- TDO: Test Data-Out
- The pin for data coming out of the chip. Like the Data-In pin, communication protocols are not defined by JTAG.
- TRST: Test Reset (Optional)
- This optional signal is used to reset JTAG to a known good state, we'll explain why this is optional in a few paragraphs.
...the JTAG State Machine is so simple that you can write Arduino code to "bit-bang" interface with it...
The JTAG specification IEEE 1149.1 specifies not only the signals but how the "State Machine" embedded in the TAP Controller of a device must behave. The State controller diagram is in the upper left of the video below. By manipulating the voltage on the TMS pin of the TAP controller and the TCK pin, you control the way the State Machine changes state. On each beat of the clock, the JTAG TAP controller in your targeted device checks if there is voltage on the TMS pin, and interprets that as either a 1 (voltage) or a 0 (no voltage). This series of 1’s and 0’s moves JTAG through a relatively simple State Machine. This state machine is so simple that you can even write Arduino code to manipulate it. The value of the TMS pin needed to change state is denoted with a tiny "1" or "0" in the state machine diagram. You can see the operation of the state machine in the animation below
Note that data is read into and out of the TDI and TDO pins while the state machine is in the Shift-IR or Shift-DR states. The specific differences between these states, and the registers they utilize are beyond the scope of this article. Suffice to say that IR (Instruction Register) and DR (Data Register) are like function calls. The value in IR is the "function" and the value in DR is the "argument". The JTAG specification doesn't define what the "functions" should be, that's up to the manufacturer.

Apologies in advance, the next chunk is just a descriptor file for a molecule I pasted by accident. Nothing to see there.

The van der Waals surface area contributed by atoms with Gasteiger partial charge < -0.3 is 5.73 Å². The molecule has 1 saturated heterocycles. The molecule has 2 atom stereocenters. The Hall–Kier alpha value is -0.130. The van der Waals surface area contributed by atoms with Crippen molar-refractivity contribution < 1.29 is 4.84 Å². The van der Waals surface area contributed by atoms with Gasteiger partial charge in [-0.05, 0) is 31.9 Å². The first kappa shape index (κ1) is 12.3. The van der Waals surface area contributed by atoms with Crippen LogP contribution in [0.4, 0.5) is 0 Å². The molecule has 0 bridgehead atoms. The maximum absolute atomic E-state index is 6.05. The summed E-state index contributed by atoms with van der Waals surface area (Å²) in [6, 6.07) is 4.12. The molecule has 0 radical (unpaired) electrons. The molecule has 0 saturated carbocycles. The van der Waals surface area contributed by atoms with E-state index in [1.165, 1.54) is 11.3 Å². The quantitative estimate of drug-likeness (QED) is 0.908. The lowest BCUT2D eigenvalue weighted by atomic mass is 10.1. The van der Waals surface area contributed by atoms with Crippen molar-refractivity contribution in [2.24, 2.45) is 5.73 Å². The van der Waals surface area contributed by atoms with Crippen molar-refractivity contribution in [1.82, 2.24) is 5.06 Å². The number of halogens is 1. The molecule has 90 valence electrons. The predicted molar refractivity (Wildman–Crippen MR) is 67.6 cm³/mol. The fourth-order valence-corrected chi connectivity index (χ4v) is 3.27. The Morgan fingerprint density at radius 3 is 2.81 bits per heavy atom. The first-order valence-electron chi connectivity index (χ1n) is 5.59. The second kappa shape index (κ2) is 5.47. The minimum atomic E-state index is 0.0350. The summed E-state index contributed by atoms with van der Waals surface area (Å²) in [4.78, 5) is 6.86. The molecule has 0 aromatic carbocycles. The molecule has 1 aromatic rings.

Animation of the JTAG TAP controller "Train Station". The TAP controller's state routes the TDI/TDO tracks to the register "platforms".
Finally, be aware that the JTAG interfaces of multiple chips on the same board can be daisy-chained, so you don’t need a separate set of JTAG pins for every chip on the board. They can all be tested through a single set. This is particularly interesting with System-On-Chip (SoCs) where multiple components (ethernet, wifi, bluetooth, etc) are in a single chip. The JTAG chain often passes between these different cores internally in a single chip.
JTAG for Security Research: The Full Toolkit
JTAG is an interface and does not know how a chip will react to command strings. Trying to hack a device using JTAG alone would technically be possible, but it would be extremely time consuming and require a deep, holistic understanding of all the internal workings and architecture of the chip. For JTAG to be an effective research tool you need something that can translate between human-readable code and the low-level instructions coming in and out of the JTAG TAP controller. The true power of JTAG is unlocked by giving debugging software like OpenOCD control over the JTAG interface. OpenOCD is THE ONLY Open Source repository (knowledge base) for a variety of chips and interfaces. OpenOCD can (when paired with a JTAG interface device) manipulate the JTAG’s TAP controller on a target device to send bits to it (via the state machine above), which the chip will then interpret as valid commands.
Running OpenOCD over the JTAG interface will allow you to pause and step through an operation, inspect memory, write bytes directly into memory, set watch-points and break-points, and even inject code into the process or process memory. We call this technique “Hardware-based Software Debugging.” We are manipulating the hardware to perform traditional software debugging tasks. In fact, OpenOCD even allows you to use familiar software debugging tools by spawning a GDB server, allowing you to debug firmware and software in devices via GDB, IDA Pro, or anything that is capable of acting as a GDB client.
With all the thousands of different chip architectures out there, how does OpenOCD know how to communicate with them all? Simply put, OpenOCD uses special config files to learn these instructions. The config file teaches OpenOCD the correct way to manipulate the TAP controller for that particular chip’s architecture. You must have the correct config file for the chip you want to communicate with. Config files for many of the most common chip types are included with OpenOCD and most others are easily downloadable online.